N.S., a child, Appellant, v. STATE of Florida, Appellee.
The Child appeals the court's final judgment withholding adjudication of delinquency. On appeal, the Child argues the court erred in its conclusion that his initial encounter with the arresting officer was consensual and, therefore, erred in issuing the resulting order denying his motion to suppress. We agree that the initial encounter between the officer and the Child was not consensual and, further, that the record lacked any evidence which would have given the officer reasonable suspicion to stop the Child. Therefore, we reverse and remand with instructions to grant the motion to suppress.
A detective responded to a call regarding a suspicious vehicle around apartments. Upon arriving in the area, the detective heard voices coming from the adjacent city park and, given the time of day—9:00 pm—he decided to investigate. He saw a group of people walk away as he approached, and requested a fellow officer to assist.
When the officer arrived, he instructed the group to stop but only the Child complied. The officer testified that “upon his arrival ․ he stopped the Child ․ as he was exiting the park area of the apartment complex.” After a discussion, the officer patted down the Child and discovered a bag of marijuana in his pocket.
The Child moved to suppress this evidence, arguing that the officer lacked the legal authority to detain him. He argued the evidence was found as a result of a detention without probable cause or other legal basis. Therefore, he argued it must be suppressed.
The trial court denied the motion, finding the initial encounter between the officer and the Child to be consensual, and that the officer's testimony was clear. Based upon the denial of the motion to suppress, the Child entered a plea of no contest, expressly reserving his right to appeal.
We review a court's ruling on a motion to suppress under a mixed standard of review, deferring to the court for its findings of fact, and reviewing conclusions of law de novo. Porter v. State, 765 So.2d 76, 77 (Fla. 4th DCA 2000) (en banc).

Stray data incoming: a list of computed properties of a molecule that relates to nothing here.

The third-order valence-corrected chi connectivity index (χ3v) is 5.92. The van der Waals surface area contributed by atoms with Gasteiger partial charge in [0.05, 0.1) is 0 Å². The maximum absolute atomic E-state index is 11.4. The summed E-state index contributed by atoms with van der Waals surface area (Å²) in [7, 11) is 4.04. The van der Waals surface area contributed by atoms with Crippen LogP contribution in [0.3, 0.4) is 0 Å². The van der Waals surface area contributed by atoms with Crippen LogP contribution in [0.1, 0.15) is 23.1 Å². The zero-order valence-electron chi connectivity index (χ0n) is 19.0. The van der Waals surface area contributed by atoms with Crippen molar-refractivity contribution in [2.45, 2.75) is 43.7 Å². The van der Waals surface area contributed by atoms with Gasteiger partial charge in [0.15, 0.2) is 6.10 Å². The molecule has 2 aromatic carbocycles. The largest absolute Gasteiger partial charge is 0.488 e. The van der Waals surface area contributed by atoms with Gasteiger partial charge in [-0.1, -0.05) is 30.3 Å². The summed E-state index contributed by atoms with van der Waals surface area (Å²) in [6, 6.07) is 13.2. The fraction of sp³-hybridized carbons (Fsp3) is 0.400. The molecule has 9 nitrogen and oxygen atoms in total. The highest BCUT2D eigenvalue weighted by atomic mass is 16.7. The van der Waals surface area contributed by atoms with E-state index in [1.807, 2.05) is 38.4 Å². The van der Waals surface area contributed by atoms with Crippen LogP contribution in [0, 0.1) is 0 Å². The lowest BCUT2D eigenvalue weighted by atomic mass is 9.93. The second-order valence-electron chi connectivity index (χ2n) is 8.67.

Ultimately, the issue in this case is whether the Child was entitled to the protections afforded by the Fourth Amendment to the United States Constitution in the initial interaction with the officer and, if so, whether the Fourth Amendment was violated. To determine whether the Fourth Amendment is implicated, we must determine the type of encounter at issue.
The Florida Supreme Court has identified three levels of police-citizen encounters: (1) consensual encounters; (2) investigatory stops; and (3) arrests. Popple v. State, 626 So.2d 185, 186–87 (Fla. 1993). A consensual encounter does not implicate the Fourth Amendment because the citizen is free to leave at any time. Id.; United States v. Mendenhall, 446 U.S. 544, 553, 100 S.Ct. 1870, 64 L.Ed.2d 497 (1980). However, “the Fourth Amendment prohibits unreasonable searches and seizures by the Government, and its protections extend to brief investigatory stops of persons or vehicles that fall short of traditional arrest.” United States v. Arvizu, 534 U.S. 266, 273, 122 S.Ct. 744, 151 L.Ed.2d 740 (2002) (citations omitted); see also Popple, 626 So.2d at 187.
In this case, the court found the encounter to be consensual. However, the officer's testimony indicates he told the Child to “stop” as a command and not as a request. The officer also testified that, immediately upon stopping him, he “made it clear” to the Child that he “wasn't free to leave.” This testimony demonstrates that the Child did not voluntarily consent to the stop but, instead, responded to a command from law enforcement.